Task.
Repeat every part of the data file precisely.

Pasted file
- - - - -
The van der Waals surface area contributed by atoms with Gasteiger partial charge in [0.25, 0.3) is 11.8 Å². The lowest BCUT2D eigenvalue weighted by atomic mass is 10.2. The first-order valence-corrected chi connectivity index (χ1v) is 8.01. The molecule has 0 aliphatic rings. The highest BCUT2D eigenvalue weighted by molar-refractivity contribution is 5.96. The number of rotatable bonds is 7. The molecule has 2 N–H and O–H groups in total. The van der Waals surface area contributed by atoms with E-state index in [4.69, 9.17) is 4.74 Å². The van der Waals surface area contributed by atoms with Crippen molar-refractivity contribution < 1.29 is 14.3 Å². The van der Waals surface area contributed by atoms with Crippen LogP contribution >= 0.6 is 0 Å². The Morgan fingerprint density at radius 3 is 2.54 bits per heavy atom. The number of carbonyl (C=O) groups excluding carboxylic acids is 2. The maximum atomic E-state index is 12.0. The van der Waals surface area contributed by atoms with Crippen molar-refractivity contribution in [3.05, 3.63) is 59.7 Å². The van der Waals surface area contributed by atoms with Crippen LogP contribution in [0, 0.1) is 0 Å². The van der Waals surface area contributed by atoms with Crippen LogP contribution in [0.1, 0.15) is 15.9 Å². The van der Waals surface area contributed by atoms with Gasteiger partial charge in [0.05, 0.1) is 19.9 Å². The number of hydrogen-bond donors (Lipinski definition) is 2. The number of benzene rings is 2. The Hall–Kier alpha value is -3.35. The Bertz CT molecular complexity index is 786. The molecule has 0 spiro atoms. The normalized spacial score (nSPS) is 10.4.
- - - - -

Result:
The van der Waals surface area contributed by atoms with Gasteiger partial charge in [0.25, 0.3) is 11.8 Å². The lowest BCUT2D eigenvalue weighted by atomic mass is 10.2. The first-order valence-corrected chi connectivity index (χ1v) is 8.01. The molecule has 0 aliphatic rings. The highest BCUT2D eigenvalue weighted by molar-refractivity contribution is 5.96. The number of rotatable bonds is 7. The molecule has 2 N–H and O–H groups in total. The van der Waals surface area contributed by atoms with E-state index in [4.69, 9.17) is 4.74 Å². The van der Waals surface area contributed by atoms with Crippen molar-refractivity contribution < 1.29 is 14.3 Å². The van der Waals surface area contributed by atoms with Crippen LogP contribution >= 0.6 is 0 Å². The Morgan fingerprint density at radius 3 is 2.54 bits per heavy atom. The number of carbonyl (C=O) groups excluding carboxylic acids is 2. The maximum atomic E-state index is 12.0. The van der Waals surface area contributed by atoms with Crippen molar-refractivity contribution in [3.05, 3.63) is 59.7 Å². The van der Waals surface area contributed by atoms with Crippen LogP contribution in [0, 0.1) is 0 Å². The van der Waals surface area contributed by atoms with Crippen LogP contribution in [0.1, 0.15) is 15.9 Å². The van der Waals surface area contributed by atoms with Gasteiger partial charge in [0.05, 0.1) is 19.9 Å². The number of hydrogen-bond donors (Lipinski definition) is 2. The number of benzene rings is 2. The Hall–Kier alpha value is -3.35. The Bertz CT molecular complexity index is 786. The molecule has 0 spiro atoms. The normalized spacial score (nSPS) is 10.4.